Wednesday, January 20, 2010

REVIEW: The God of Small Things, by Arundhati Roy


The God of Small Things, by Arundhati Roy. Published 1997 by Random House. Literary Fiction. Winner of the Booker Prize.

Arundhati Roy's The God of Small Things is the story of a Indian family destroyed by love and death. The family is that of children Rahel and Estha, fraternal twins who live with their mother Ammu, their aunt Baby Kochamma and their uncle Chacko. They are the prosperous owners of Paradise Pickle. The death is that of Sophie Mol, a little girl and Chacko's daughter, visiting from England with her mother Margaret. The love is between Ammu and Velutha, a lower-caste neighbor.

Themes explored include race, caste, class and identity; the novel travels back and forth in time between Rahel and Estha's childhood in India and their separate destinies as adults. Tragedy and sadness are interwoven everywhere as the reader is reminded via foreshadowing and repetition of the inevitable forces shaping and reshaping their lives at every turn. The love story between Ammu and Velutha is particularly poignant as Roy shows the cost of the caste system on the lives of the people who live under it.

It sounds like it might be a little depressing, and it is, but I liked it nonetheless. Roy doesn't tell us exactly what happened to Sophie Mol until the very end, and by that time we can see how her death and its consequences are about more than just Sophie. Her fate determines that of every other character and tears back the thin dressing of civility in this troubled community like a bandage from a wound. Roy does a brilliant job of sewing up this patchwork of relationships and lives so that when trouble comes, it rips right along the lines.

The God of Small Things is definitely not the book for every reader; it's slow and it struck me as a dense study of character and culture. It fits well within the tradition of moody Booker Prize winners and would be a fine choice for the literary fiction reader interested in books about India. It's not a lively book but Roy kept me going with the suspense over what happens to Sophie and the other rich, detailed characters. She also evokes the setting beautifully and vividly; you'll fall in love with these characters and live the story along with them.

Rating: BUY
FTC Disclosure: I did not receive this book for review from the publisher.

16 comments:

bermudaonion said...

This sounds like a book I might like. I can get engrossed in moody books, especially this time of year.

Charley said...

I'm about 50 pages into this for a book club. I'm taking notes, and I agree, it's a bit dense.

J.C. Montgomery said...

I haven't read too many Booker winners, but from that little bit, I agree, they can be on the moody/darker side.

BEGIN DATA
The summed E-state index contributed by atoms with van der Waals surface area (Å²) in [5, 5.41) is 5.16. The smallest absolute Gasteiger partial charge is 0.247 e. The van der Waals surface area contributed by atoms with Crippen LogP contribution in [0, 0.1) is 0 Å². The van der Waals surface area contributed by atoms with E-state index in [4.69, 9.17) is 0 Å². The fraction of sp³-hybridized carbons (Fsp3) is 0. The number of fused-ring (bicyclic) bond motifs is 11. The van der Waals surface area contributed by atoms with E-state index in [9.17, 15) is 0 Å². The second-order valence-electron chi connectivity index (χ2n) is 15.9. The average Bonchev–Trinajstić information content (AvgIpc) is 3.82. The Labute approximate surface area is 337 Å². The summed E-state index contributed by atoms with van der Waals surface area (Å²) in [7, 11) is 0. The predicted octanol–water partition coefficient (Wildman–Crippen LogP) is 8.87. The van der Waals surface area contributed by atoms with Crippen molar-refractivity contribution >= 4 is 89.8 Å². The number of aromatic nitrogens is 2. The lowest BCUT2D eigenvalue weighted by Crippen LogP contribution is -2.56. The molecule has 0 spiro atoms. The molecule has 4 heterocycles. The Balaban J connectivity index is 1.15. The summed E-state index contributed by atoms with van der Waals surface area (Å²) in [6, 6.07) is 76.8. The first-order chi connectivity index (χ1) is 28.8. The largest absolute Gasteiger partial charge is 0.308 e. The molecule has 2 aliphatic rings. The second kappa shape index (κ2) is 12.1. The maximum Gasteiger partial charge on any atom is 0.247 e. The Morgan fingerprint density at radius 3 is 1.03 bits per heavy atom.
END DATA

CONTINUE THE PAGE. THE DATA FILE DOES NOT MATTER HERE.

Nevertheless, so far I have liked them all and look forward to reading this one.

Thank you for an insightful review!

thekoolaidmom said...

I have this one on Mt. TBR, somewhere. It's actually a more recent acquisition, too. It looks so lovely, and I can't wait to get to it someday.

Zibilee said...

I read this a really long time ago and thought it was beautiful. As you mentioned, it was a little slow at times, but I really got caught up in the characters and their plights. Awesome review on this one, I am so glad that you enjoyed it!

Bellezza said...

It was hard for me to get into this, when I picked it up a few years ago, and more than a little confusing. But, in the end I sorted it all out, and I thought it was an excellent read. For me, it seemed to be the beginning of the trend of Middle Eastern books which are so prevalent today.

Aarti said...

I started but did not finish this book. Like you and many have said, I found it really slow. Maybe now that I'm older and more mature, I'll appreciate the slower pace :-)

Booksnyc said...

Thanks for the review.

I have heard mixed reviews on this one - some friends told me they couldn't finish it. While I was traveling in India last month, a few people raved about as one of the best they have ever read so I decided to try it - its on its way to me from Bookmooch!

maschembari said...
This comment has been removed by the author.
wisteria said...

I was originally pulled to this book many years ago, but as you said it is dense. I found it too dark for me at that time. I might try it again. Thanks for reminding me about this one.

Jules said...

This books sounds like a powerful read, even if it's dense at times, by the looks of the description the overall message is worth it.

Jeanne said...

I didn't like reading this book, but I liked having read it, once I'd finished.

Carin said...

I'm very glad you said this book isn't for everyone. Personally, I hated it (especially the ending) and after a couple of other bad reading experiences, I've decided the Booker Prize and I need to part ways and keep to our own sides of the ocean. But of course not every book is for every person! How boring life would be if that were so.

D said...

I read The God of Small Things during graduate school. It was my first novel by a Booker winning author. I very much admired Roy's prose throughout the novel and the underlying theme of trauma and how trauma affects an individual in different and unique ways.

Dawn @ sheIsTooFondOfBooks said...

I don't mind a book that doesn't move quickly, and might like THE GOD OF SMALL THINGS. I considered joining the Complete Booker Challenge, but didn't (and that's probably what it would take to push me to finally pick this up!)

I'll look for your upcoming reviews of Man Booker books; you might convince me yet.

Stephanie aka The Stark Raving Bibliophile said...

Wonderful review. I especially like this part: "Her fate determines that of every other character and tears back the thin dressing of civility in this troubled community like a bandage from a wound." Beautifully said!